Everything drips with symbolism lately.
I’ve undecorated the tree this afternoon. It’s time to let go. In fact, it’s past time. The needles are dropping faster, brownish tan slowly outshines the evergreen color. Sure, in a certain light, night-time,with just the small twinkle lights on, it looks vibrant and adds such ambience to the room. But in reality, a fire hazard stands in the living room.
When we first became acquainted, this tree sent its voluptuous pine scent wafting about the entire house. I thought it seemed happy here. But truly, it was simply on its last few weeks of a life spent outdoors, gazing at the stars, tucked in under the snow, basking in the sun, drenched in the rain. Then it found its life cut short and quickly waning. For a brief span of time it glowed and sparkled with beauty and light and life, its last bit of energy expended giving joy and lifting hearts.
But now, fully spent, its time has come to move on. Perhaps a few of her needles will become part of the mulch that nurtures next autumns flowers into a radiant bloom. Perhaps a chill night will be brightened and warmed by her last few embers. Perhaps in years to come a photo of a decorated tree, fallen over with the weight of too many ornaments and not enough balance, will lighten the heart of an aged woman. Or another photo of that same tree redecorated and standing proud and straight with a sweet smiling man at her side will bring cheer into a grandchild’s mind.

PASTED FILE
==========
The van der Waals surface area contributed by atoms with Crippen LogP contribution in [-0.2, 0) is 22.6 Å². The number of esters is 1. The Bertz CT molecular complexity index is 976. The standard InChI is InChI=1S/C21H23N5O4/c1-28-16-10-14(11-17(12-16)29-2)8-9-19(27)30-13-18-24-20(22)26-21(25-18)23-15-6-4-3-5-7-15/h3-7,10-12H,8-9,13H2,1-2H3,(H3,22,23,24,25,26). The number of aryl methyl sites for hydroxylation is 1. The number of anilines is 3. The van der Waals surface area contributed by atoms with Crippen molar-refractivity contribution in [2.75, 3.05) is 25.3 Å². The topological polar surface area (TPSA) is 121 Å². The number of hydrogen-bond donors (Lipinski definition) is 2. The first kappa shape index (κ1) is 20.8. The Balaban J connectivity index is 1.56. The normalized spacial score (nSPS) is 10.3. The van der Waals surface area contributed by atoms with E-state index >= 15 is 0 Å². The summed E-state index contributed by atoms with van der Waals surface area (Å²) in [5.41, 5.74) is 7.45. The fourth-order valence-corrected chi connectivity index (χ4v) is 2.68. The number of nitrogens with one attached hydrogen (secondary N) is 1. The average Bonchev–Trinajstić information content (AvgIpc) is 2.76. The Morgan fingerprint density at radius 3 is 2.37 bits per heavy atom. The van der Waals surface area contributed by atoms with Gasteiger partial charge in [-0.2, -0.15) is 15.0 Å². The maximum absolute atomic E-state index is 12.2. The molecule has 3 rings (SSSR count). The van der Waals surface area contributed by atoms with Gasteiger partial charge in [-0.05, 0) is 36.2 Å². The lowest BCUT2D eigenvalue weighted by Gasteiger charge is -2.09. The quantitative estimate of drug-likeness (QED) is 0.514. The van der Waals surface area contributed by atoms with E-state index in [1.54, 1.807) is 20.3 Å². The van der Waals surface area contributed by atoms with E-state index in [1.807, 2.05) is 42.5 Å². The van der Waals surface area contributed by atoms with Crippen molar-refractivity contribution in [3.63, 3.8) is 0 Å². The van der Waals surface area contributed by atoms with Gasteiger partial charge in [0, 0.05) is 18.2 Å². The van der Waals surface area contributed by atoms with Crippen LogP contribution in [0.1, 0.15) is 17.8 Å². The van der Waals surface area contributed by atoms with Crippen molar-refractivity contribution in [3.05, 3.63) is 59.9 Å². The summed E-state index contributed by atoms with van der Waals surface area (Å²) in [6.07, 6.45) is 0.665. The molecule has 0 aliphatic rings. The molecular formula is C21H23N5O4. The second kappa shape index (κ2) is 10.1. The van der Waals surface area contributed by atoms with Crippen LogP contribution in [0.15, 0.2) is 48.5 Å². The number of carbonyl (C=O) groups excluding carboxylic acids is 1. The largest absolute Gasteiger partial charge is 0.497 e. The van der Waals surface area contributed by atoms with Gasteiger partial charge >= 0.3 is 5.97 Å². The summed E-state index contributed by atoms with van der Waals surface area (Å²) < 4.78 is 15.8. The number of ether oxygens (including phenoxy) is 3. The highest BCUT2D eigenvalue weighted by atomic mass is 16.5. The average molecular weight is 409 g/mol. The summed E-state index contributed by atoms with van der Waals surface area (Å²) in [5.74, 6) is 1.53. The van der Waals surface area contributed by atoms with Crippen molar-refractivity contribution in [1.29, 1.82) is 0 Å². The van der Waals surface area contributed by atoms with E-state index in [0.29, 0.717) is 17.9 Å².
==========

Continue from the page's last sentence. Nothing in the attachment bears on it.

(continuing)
This sweet Christmas tree oversaw a bittersweet holiday. It did its job with honor and aplomb. If there were medals awarded for Christmas tree service above and beyond the call of duty, this tree would have earned and worn an extras star of honor.
Now a small brass angel oversees the last of the boxing up of the gold and white bulbs, the untangling of the white lights from the branches. Tonight that tree will look up at the stars once again and dream.
Tonight, my living room will feel empty. I’ll walk in and feel lost knowing something important is missing. The empty spot will continue feeling empty regardless of the rearranging of furniture or placing of photos and lamps.
Now you see that I’m a silly, melodramatic woman, with far too much time for thinking and not enough to keep my mind and hands occupied.
I keep saying goodbye in such odd ways.
Maybe this year, this new set of twelve months, will be spent doing just that.